Candy Cane Joe-Joes are Oreo-like cookies with cream filling studded with candy cane pieces. They are chocolatey, minty, crunchy and creamy!
I don’t know what I would do without my local Trader Joe’s grocery store. Where else would I go with a shopping list 3 items long and leave an hour later, $70 poorer and with four overflowing shopping bags stuffed to the brim with impulse buys like chocolate-covered soybeans and freeze-dried mangoes? Yes, Trader Joe’s is a magical place, and despite the danger to my wallet, I keep going back, because so many of their products are so darn good.
Take the Candy Cane Joe-Joe’s, for instance: an Oreo-like cookie with a cream filling studded with candy cane pieces. Chocolatey, minty, crunchy, creamy… Can it get any better?
I really like Candy Cane Joe-Joe’s for what they are: a tasty mass-produced, industrially made cookie. But how could they possibly compare to homemade cookies, made fresh, with quality ingredients?
Um, they can’t.
Which is why I’m here to share this recipe for homemade Candy Cane Joe-Joe’s with you.
I’m not going to sugar-coat it: this recipe can be a bit time-consuming if you share my nitpicky tendencies and want all of your chocolate wafers to be uniform. That’ll require lots of rolling, cutting, re-rolling, chilling, et cetera. So budget some time for that, and then meet me at Obsessives Anonymous at 7pm sharp. I’ll bring identically-sized treats.
OR you can throw caution to the wind, and just roll the dough into balls and flatten them with a drinking glass. If you go this route, the recipe is a snap to put together: a quick-mixing dough, a short baking time, and a super-fast buttercream of the powdered sugar-and-butter variety.
And the crushing of candy canes. Can’t forget that crucial aspect. Get your heaviest rolling pin and your pent-up angst, it’s about to get real.
I also recommend that you be judicious with the use of pink food coloring, otherwise your Joe-Joe’s will have an alarming shade of pink on the inside, as mine so helpfully demonstrate above. But that’s just one more thing that makes them charmingly homemade. Sorry Trader Joe’s…you can do many things, but these cookie have you beat.
These are a MUST for my holiday Christmas plates every year, but I’m still planning out the rest of my holiday baking. What are your must-makes during the holidays?
Make Your Own Candy Cane Joe-Joes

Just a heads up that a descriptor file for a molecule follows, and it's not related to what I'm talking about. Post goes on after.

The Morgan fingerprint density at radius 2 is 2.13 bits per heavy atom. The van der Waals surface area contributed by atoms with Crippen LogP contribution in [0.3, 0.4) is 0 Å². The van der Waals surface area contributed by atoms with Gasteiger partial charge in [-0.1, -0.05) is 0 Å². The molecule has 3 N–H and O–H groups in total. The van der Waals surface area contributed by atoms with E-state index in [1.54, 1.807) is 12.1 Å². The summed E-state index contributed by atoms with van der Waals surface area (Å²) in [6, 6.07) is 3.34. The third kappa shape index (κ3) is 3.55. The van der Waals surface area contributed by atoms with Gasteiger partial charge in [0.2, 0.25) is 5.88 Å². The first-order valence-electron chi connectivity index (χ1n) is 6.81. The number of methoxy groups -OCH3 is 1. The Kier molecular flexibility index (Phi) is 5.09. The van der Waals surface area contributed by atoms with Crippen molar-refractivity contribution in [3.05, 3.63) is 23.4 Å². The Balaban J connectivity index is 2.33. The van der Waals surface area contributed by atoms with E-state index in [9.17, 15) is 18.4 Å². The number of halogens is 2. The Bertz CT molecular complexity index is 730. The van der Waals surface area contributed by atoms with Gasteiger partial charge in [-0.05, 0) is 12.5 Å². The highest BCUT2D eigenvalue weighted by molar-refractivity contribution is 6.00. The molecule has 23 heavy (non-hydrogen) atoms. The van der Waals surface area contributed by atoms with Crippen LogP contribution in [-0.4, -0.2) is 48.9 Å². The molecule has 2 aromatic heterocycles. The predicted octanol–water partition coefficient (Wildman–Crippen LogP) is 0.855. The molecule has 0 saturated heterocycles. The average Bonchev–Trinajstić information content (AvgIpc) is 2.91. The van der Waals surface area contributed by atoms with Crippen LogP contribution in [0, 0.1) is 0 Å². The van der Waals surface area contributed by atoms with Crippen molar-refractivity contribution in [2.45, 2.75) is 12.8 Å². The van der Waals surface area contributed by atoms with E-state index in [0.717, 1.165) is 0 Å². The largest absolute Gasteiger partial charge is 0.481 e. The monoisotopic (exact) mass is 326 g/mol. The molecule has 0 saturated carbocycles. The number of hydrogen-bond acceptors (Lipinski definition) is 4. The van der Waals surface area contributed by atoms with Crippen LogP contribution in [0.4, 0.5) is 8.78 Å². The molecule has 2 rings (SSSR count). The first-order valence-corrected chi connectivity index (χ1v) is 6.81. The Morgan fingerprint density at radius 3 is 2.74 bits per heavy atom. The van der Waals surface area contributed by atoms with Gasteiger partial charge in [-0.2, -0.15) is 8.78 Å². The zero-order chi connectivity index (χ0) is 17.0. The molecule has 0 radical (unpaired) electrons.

- Whisk flour, cocoa, and salt in medium bowl to blend. Using electric mixer, beat sugar and butter in large bowl until well blended. Beat in egg. Add dry ingredients; beat until blended. If you want to roll it out, refrigerate the dough 1 hour.
- Preheat oven to 350°F. Line 2 baking sheets with parchment paper. Roll the dough between two sheets of parchment paper until it is a little less than 1/4″ thick. Use a small circular cutter to cut 2″ circles of dough out and place them on the baking sheets. If the dough is still chilled, re-roll and cut out more circles, otherwise, chill it briefly until it is firm enough to work with. Continue until all of the dough has been shaped into circles.
- Alternately, scoop out dough by level tablespoonfuls, then roll into smooth balls. Place balls on prepared baking sheets, spacing about 2 inches apart. Using bottom of glass or hands, flatten each ball to 2-inch round (edges will crack).
- Bake until cookies no longer look wet and small indentation appears when tops of cookies are lightly touched with fingers, about 9-11 minutes (do not overbake or cookies will become too crisp). Cool on sheet 5 minutes. Transfer chocolate cookies to racks and cool completely.
- Sift the powdered sugar. In the bowl of an electric mixer fitted with the paddle, beat the butter and powdered sugar until combined–it will look crumbly. Add the milk in a slow stream, then the mint extract and the salt.
- Once combined, scrape down the sides of the bowl and the paddle, then turn the mixer to medium speed and beat until light and fluffy, 2-3 minutes. If the frosting seems too dry and stiff, add a little more milk, a spoonful at a time, until you get a texture you like. Add a drop or two of red or pink food coloring and mix it in.
- When you’re ready to assemble the cookies, put the unwrapped candy canes in a large Ziploc bag and use a rolling pin to crush them into very fine pieces, almost crumbs. You could also use a food processor for this task. The crumbs get sticky if exposed to air for long periods of time, so save this step until you’re ready to use them.
- Pipe or spread 2 generous teaspoons of filling evenly over flat side of 1 cookie to edges; top with another cookie, flat side down, pressing gently so that the filling comes all the way to the edge of the cookies.
- Place the crushed candy canes on a plate or in a shallow bowl. Roll the edges of the cookie sandwiches in crushed candies.
Our recipes are developed using weight measurements, and we highly recommend using a kitchen scale for baking whenever possible. However, if you prefer to use cups, volume measurements are provided as well. PLEASE NOTE: the adage “8 oz = 1 cup” is NOT true when speaking about weight, so don’t be concerned if the measurements don’t fit this formula.
Want to learn more about baking measurements and conversion?